Ascorbic acid is most stable in a powder form, but begins to degrade once dissolved in water. Studies have shown that within a month or two at room temperature, more than half the product is lost! The decay of ascorbic acid is further accelerated by heat, higher pH (less acidity), the presence of certain metals (especially copper and iron), and exposure to oxygen in the air.
Ascorbic Acid Derivatives Lack Stability and Efficacy
Cosmeceutical companies have been trying to circumvent the above listed issues by introducing several derivatives. Simply put, they come in two major categories: salt-based and non-salt-based derivatives. The former group includes sodium ascrobyl phosphate (SAP) and magnesium ascorbyl phosphate (MAP). Like regular vitamin C, these derivatives are water-soluble. In contrast, SAP and MAP exist as pro-drugs that must be enzymatically converted in the skin to ascorbic acid in order to have an effect. The evidence that this actually happens on a meaningful level in people is not very clear. These molecules have a harder time getting into the skin than ascorbic acid. Moreover, these studies testing SAP and MAP in the skin are less numerous and not as comprehensive as those for ascorbic acid, so its hard to say if they work as well as ascorbic acid.
The non-salt derivatives, such as ascorbyl palmitate (AA-PAL), are found in many products branded as “vitamin C” but don’t fare much better. These derivatives tend to be lipid-soluble rather than water soluble, so they must be delivered in an emulsion (a mix of oil and water akin to mayonnaise). There is limited data showing they are absorbed past the stratum corneum and may be even more unstable than ascorbic acid. Furthermore, the evidence that non-salt derivatives work to increase collagen, prevent sun damage, and decrease melanin is harder to find.
Given the significant modification of derivatives from the original version, it’s hard to call these molecules equivalent to ascorbic acid. If the supplement industry were regulated like the pharmaceutical industry, SAP, MAP, and AA-PAL, among others, would probably be given a different name and not be allow to be marketed as “vitamin C.”
So, is it worth it?
In a nutshell, the data behind vitamin C’s anti-aging benefits is suggestive but not conclusive, and the experiments used ideal conditions that we may not be able to realistically replicate in real life.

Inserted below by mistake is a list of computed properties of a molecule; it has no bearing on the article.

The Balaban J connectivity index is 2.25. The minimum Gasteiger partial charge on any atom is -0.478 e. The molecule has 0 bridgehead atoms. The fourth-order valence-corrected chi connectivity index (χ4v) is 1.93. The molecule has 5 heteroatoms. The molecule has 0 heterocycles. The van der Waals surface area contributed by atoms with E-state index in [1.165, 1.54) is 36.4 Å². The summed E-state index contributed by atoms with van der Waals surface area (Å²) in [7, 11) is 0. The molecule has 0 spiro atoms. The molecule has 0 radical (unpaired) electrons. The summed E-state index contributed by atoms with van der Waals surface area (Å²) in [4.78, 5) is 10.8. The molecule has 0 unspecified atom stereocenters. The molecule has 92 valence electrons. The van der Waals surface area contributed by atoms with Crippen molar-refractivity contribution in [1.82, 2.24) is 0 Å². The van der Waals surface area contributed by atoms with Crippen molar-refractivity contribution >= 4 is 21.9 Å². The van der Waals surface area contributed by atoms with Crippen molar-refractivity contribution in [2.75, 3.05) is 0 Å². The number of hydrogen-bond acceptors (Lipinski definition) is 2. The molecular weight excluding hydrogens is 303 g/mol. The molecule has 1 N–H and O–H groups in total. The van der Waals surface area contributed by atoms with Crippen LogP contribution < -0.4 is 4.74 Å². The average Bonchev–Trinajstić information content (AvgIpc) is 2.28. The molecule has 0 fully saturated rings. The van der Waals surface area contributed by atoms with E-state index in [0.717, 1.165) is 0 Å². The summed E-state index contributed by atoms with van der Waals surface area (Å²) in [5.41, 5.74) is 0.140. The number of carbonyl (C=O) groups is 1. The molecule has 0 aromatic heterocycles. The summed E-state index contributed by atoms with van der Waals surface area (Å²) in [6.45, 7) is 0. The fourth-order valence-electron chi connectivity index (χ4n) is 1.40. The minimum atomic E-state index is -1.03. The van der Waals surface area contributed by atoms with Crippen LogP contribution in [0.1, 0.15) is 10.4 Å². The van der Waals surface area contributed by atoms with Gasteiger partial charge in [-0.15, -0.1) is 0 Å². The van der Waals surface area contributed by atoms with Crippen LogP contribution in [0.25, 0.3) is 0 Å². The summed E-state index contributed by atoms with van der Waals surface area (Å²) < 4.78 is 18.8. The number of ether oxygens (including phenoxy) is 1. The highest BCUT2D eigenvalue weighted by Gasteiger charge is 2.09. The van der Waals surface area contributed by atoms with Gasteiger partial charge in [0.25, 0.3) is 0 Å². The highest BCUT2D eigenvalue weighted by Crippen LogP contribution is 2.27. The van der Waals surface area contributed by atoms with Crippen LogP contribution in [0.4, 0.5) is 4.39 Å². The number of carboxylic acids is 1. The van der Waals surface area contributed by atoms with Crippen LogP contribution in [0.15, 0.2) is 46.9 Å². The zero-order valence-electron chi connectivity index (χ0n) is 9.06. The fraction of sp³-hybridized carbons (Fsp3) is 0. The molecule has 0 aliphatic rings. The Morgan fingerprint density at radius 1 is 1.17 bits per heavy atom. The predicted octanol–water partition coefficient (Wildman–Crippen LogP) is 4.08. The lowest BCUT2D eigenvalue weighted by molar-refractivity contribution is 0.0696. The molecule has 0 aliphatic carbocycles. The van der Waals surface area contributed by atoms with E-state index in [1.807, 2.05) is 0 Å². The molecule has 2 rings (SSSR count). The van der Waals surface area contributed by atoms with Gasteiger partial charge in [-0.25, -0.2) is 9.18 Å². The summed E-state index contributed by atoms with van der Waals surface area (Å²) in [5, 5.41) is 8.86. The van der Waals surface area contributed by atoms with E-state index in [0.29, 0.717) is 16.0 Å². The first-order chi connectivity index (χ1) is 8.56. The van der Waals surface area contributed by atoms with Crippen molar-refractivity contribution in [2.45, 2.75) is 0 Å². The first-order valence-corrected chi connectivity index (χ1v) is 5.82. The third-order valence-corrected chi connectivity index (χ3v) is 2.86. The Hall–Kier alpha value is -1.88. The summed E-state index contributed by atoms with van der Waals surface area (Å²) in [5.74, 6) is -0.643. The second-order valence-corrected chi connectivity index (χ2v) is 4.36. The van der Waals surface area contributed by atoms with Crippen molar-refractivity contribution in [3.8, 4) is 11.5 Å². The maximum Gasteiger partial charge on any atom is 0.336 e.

It is harder to tell if the product on your shelf can achieve the same effect as those shown in experiments. That being said, it is worth your time to read the labels and know what you’re buying – the details behind the product and how it’s made do matter!
Unfortunately, there are no consumer agencies that test the stability of ascorbic acid and its derivatives under real-world conditions. To extrapolate from the studies I reviewed, freshly prepared ascorbic acid keeps its integrity roughly as long as an orange in your kitchen (half-life of ~3-4 weeks). If ascorbic acid is kept in a jar (repeated openings to room air with oxygen) and on a bathroom counter (exposed to light; heated with each hot shower) then a consumer might be inadvertently destroying the vitamin C inside!
If you’re concerned about the stability of your product, I’d recommend wrapping any glass bottle in aluminum foil, storing it in the fridge, and limiting the amount of time you keep the lid open.
Given the quick breakdown of vitamin C, it would be worth considering the addition of expiration dates. Could you imagine the sale of eggs or milk without this label?! By the time it is purchased, who knows how long it took to get there, how long it sat on the shelf, and what kind of heat/light conditions it was exposed to during shipment! For this reason, and the evidence cited above, I am cautious about recommending these products and make sure to inform my patients about what they are getting. In my research, there were several formulations of ascorbic acid that were at least prepared under more ideal conditions. These include SkinCeuticals C E Ferulic, SkinCeuticals Phloretin CF, and Cosmetic Skin Solutions C+E sera as well as La Roche Posay Active C10 serum.
I hope this article will help arm you with the information to make informed choices about what you buy for your skin and how to use them to achieve the greatest benefit!
Products mentioned in this post:
* Natural vitamin C (ascorbic acid) exists in two forms that are mirror images of each other (think right hand and left hand): L-ascorbic acid and D-ascorbic acid. Only L-ascorbic acid is biologically active whereas D-ascorbic acid does nothing in the skin. In this article, Vitamin C and ascorbic acid are used interchangeably, and refer to L-ascorbic acid.
Stamford et al. (2012) Journal of Cosmetic Dermatology – Stability, transdermal penetration, and cutaneous effects of ascorbic acid and its derivatives
MyAwesomeBeauty.com – Ultimate Guide to Vitamin C Serums
Oregon State Micronutrient Information Center – Vitamin C and Skin Health
Kumar Sukhdeo MD, PhD is a resident physician-scientist at the Ronald O. Perelman New York University Department of Dermatology. His interests are in evidence-based dermatology, stem cell biology, and hair/nail disorders. All opinions expressed in this article are his own. Hear more from Dr. Sukhdeo via Twitter (@DrKumarSukhdeo). Feel free to post your questions below!